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Laal Singh Chaddha movie review: Aamir Khan falls back on easy crutches in a meandering tale

Laal Singh Chaddha movie review: It’s not just the pace of the film which is the trouble. It is also, centrally and crucially, Sardar Laal Singh Chaddha himself, as played by Aamir Khan.

Rating: 2 out of 5
Aamir Khan in a still from Laal Singh Chaddha.

Those who remember ‘Forrest Gump’ know, pretty much, what’s in store for them in ‘Laal Singh Chaddha’, the official remake of the heavily-decorated 1994 Hollywood dramedy which won Tom Hanks an acting Oscar. It’s perhaps no coincidence that the Gump-like character is played by Aamir Khan, an actor who hews closest to Hanks in the way the audience perceives both—sincere, likeable, relatable.

No worries if you haven’t seen the original. In fact, you may get more out of the film if you come to it fresh, instead of constantly comparing scenes which have been faithfully adapted. When we first come upon Laal Singh Chaddha, he is in a train, holding on to a box of gol-gappa, or pani-puri, and a backpack full of memories.

Initially, he comes across as your perfectly pleasant, extra-chatty person you dread sitting next to, focussed upon his need to tell us his tale. Soon, though, Laal succeeds in drawing in the disinterested woman across him, and then the entire compartment. As he prattles on, we realise that Laal has been plumb at the centre of events that changed India, and what appears like an ordinary journey turns into an extraordinary one.

Or, one that rightfully should have. Given that it is Aamir who is known for his meticulous building of a character, and the source material which overcomes its heavy doses of schmaltz by a superb performance by Hanks, ‘Laal Singh Chaddha’ should have been a movie we could take home with us. But it is the train which gathers speed, not Laal’s meandering tale, which only kicks in towards the last half hour.

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It’s not just the pace which is the trouble. It is also, centrally and crucially, Sardar Laal Singh Chaddha himself. And here, a comparison is a must. The only way we began getting more and more involved with Forrest Gump, as he told us about his childhood spent with his legs-in-braces, a group of bully boys, a little girl who was the most beautiful thing he ever saw, and a loving mother who gave him strength and a barrelful of truisms that stayed him in good stead, is the way Hanks ratchets it up, while keeping the essential goodness and slowness of his character intact. Aamir falls back on easy crutches– widening of the eyes, crooking of the neck, clearing of the throat, pants hitched up high, shirts with collars up to the neck, and a slightly fixed smile– a series of tics that demand too much of our attention.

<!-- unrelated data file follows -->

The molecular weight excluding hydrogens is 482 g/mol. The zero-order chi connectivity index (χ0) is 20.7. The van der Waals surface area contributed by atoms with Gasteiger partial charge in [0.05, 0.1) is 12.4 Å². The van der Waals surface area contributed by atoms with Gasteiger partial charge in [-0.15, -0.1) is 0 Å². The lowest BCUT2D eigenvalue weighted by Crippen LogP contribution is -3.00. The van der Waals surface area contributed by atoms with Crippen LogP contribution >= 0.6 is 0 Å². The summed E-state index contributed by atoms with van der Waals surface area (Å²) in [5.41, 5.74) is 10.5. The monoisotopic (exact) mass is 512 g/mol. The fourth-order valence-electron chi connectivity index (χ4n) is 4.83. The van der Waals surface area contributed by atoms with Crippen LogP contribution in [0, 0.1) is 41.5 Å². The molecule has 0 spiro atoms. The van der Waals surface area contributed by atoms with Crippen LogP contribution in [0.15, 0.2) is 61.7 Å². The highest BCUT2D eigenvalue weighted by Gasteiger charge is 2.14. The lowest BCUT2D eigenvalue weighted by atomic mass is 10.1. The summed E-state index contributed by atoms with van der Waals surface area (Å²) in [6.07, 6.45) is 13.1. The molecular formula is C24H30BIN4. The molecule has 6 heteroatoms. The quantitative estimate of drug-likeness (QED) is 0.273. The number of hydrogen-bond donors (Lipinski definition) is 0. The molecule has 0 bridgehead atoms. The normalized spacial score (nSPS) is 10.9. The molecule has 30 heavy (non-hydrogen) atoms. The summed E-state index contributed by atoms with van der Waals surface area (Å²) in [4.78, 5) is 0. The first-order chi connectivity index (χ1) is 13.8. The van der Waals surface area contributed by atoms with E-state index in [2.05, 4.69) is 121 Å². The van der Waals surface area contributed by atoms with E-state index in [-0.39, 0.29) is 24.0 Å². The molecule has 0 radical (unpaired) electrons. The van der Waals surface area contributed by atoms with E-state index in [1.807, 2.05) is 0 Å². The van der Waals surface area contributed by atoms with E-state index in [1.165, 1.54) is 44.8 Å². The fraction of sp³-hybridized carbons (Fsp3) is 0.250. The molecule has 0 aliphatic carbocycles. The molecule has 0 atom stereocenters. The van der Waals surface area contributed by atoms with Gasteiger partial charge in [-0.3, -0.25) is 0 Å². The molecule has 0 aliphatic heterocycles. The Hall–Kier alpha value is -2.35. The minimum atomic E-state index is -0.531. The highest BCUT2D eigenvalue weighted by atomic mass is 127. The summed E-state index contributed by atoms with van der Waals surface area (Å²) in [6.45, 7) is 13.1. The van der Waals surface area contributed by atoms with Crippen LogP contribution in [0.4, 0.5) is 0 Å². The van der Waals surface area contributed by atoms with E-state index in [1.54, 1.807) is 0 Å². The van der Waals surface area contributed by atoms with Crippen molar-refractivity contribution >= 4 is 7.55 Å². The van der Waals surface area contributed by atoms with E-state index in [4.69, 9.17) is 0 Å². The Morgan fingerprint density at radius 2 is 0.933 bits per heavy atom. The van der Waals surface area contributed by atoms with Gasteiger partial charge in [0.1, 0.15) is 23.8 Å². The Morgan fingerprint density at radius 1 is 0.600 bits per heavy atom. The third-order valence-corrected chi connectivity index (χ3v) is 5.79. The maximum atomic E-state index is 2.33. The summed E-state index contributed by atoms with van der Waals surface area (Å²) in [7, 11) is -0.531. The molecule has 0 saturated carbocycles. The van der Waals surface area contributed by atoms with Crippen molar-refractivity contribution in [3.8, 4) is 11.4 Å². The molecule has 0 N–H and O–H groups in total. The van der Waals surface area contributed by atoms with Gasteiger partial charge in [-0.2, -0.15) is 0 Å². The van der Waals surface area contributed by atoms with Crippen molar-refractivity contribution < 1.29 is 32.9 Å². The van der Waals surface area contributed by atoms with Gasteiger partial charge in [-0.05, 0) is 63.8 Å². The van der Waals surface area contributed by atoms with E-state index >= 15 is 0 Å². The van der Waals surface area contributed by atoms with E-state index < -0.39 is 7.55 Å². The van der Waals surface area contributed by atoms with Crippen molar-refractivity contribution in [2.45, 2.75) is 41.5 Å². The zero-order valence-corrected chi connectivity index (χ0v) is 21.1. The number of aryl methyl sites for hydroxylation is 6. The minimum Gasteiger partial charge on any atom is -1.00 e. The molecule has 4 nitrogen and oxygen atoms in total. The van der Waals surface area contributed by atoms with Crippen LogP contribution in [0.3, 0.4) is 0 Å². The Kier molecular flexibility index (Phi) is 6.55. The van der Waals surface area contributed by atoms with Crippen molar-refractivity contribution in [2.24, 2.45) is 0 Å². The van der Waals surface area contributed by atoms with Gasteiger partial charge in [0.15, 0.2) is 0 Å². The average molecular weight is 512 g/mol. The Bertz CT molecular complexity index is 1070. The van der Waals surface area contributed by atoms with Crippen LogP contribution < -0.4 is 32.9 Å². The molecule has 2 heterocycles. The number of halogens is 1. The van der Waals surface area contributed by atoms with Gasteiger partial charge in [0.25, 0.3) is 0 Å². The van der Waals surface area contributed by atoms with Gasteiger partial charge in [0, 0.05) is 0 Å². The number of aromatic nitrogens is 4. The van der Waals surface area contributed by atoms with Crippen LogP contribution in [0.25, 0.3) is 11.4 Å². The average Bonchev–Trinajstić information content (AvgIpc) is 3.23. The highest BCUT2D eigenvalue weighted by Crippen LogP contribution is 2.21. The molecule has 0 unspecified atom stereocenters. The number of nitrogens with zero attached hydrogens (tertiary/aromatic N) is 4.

There are solid supporting acts surrounding Laal. Mona Singh as his mother, who tells him he is as good as anyone else. New face Naga Chaitanya as his South Indian Army mate who is obsessed with the right fit of ‘chaddi-baniyaan’, which leads to a most amusing strand. Manav Vij, as the crippled soldier who moves from black despair to optimism. And Kareena Kapoor Khan, as Rupa, the love of Laal’s life, desperate to put her painful past behind, infuses real feeling into her part.

The flashes of the life-changing events (Operation Bluestar, the assassination of Indira Gandhi, the 1984 Sikh massacres, among others, including the friendly appearance of a fellow superstar) inserts Laal in the proceedings, but this contrived device which led to a mix of eye rolls and wonderment in the original, leaves little impact here. The Kargil war gets the most play, with Laal at the forefront of a brave rescue act. The omissions (the Gujarat riots) and the commissions (Swachch Bharat) give you a quick snapshot of the India that we live in today, where even a line like, ‘mazhab se malaria phailta hai’, seems audacious.

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It’s only when Laal Singh Chaddha leaves the dull shackles of his mannerisms, and hits the road, passing by some of the most spectacular sights that India possesses– the intense blue Ladakh lake, the shimmering Himalayan night, a scenic Southern coastline– that he starts to grow on me. The film, that struggled with lifting its character out of the reductive labels of ‘buddhu’, ‘pagal’, ‘bhondu’, ‘khotaya’, ‘atrangi’, becomes surer, and more confident of the paths Laal is treading: the way he ties his turban with the beauty of ‘Ek Omkar’ in the background, is a moment. Finally, he is what the film wants us to see: a man to be admired, not patronised, fuelled by a wisdom that comes out of genuine simplicity.

Laal Singh Chaddha
Director – Advait Chandan
Cast – Aamir Khan, Kareena Kapoor Khan, Naga Chaitanya, Mona Singh, Manav Vij
Rating – 2/5

First published on: 11-08-2022 at 12:38:36 pm
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